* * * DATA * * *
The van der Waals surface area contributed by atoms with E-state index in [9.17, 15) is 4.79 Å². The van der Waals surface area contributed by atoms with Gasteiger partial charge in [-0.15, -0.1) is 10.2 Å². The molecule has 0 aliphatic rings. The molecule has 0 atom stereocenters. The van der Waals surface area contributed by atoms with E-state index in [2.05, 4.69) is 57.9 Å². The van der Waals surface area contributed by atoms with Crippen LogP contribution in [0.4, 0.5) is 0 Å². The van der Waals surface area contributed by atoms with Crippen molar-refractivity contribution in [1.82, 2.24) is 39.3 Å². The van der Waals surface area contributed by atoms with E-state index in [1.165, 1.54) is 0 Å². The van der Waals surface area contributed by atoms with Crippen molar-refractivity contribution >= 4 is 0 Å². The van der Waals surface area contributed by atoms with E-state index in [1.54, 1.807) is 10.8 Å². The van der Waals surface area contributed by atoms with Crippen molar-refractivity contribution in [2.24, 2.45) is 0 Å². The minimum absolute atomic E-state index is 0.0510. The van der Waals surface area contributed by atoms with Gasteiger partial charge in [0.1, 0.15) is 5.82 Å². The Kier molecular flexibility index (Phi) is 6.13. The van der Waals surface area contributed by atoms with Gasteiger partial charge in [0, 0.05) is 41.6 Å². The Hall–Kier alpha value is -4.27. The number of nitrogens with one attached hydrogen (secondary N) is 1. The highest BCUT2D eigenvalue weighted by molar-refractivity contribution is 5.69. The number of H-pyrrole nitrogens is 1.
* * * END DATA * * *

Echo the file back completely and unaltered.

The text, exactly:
The van der Waals surface area contributed by atoms with E-state index in [9.17, 15) is 4.79 Å². The van der Waals surface area contributed by atoms with Gasteiger partial charge in [-0.15, -0.1) is 10.2 Å². The molecule has 0 aliphatic rings. The molecule has 0 atom stereocenters. The van der Waals surface area contributed by atoms with E-state index in [2.05, 4.69) is 57.9 Å². The van der Waals surface area contributed by atoms with Crippen LogP contribution in [0.4, 0.5) is 0 Å². The van der Waals surface area contributed by atoms with Crippen molar-refractivity contribution in [1.82, 2.24) is 39.3 Å². The van der Waals surface area contributed by atoms with E-state index in [1.165, 1.54) is 0 Å². The van der Waals surface area contributed by atoms with Crippen molar-refractivity contribution >= 4 is 0 Å². The van der Waals surface area contributed by atoms with E-state index in [1.54, 1.807) is 10.8 Å². The van der Waals surface area contributed by atoms with Crippen molar-refractivity contribution in [2.24, 2.45) is 0 Å². The minimum absolute atomic E-state index is 0.0510. The van der Waals surface area contributed by atoms with Gasteiger partial charge in [0.1, 0.15) is 5.82 Å². The Kier molecular flexibility index (Phi) is 6.13. The van der Waals surface area contributed by atoms with Gasteiger partial charge in [0, 0.05) is 41.6 Å². The Hall–Kier alpha value is -4.27. The number of nitrogens with one attached hydrogen (secondary N) is 1. The highest BCUT2D eigenvalue weighted by molar-refractivity contribution is 5.69. The number of H-pyrrole nitrogens is 1.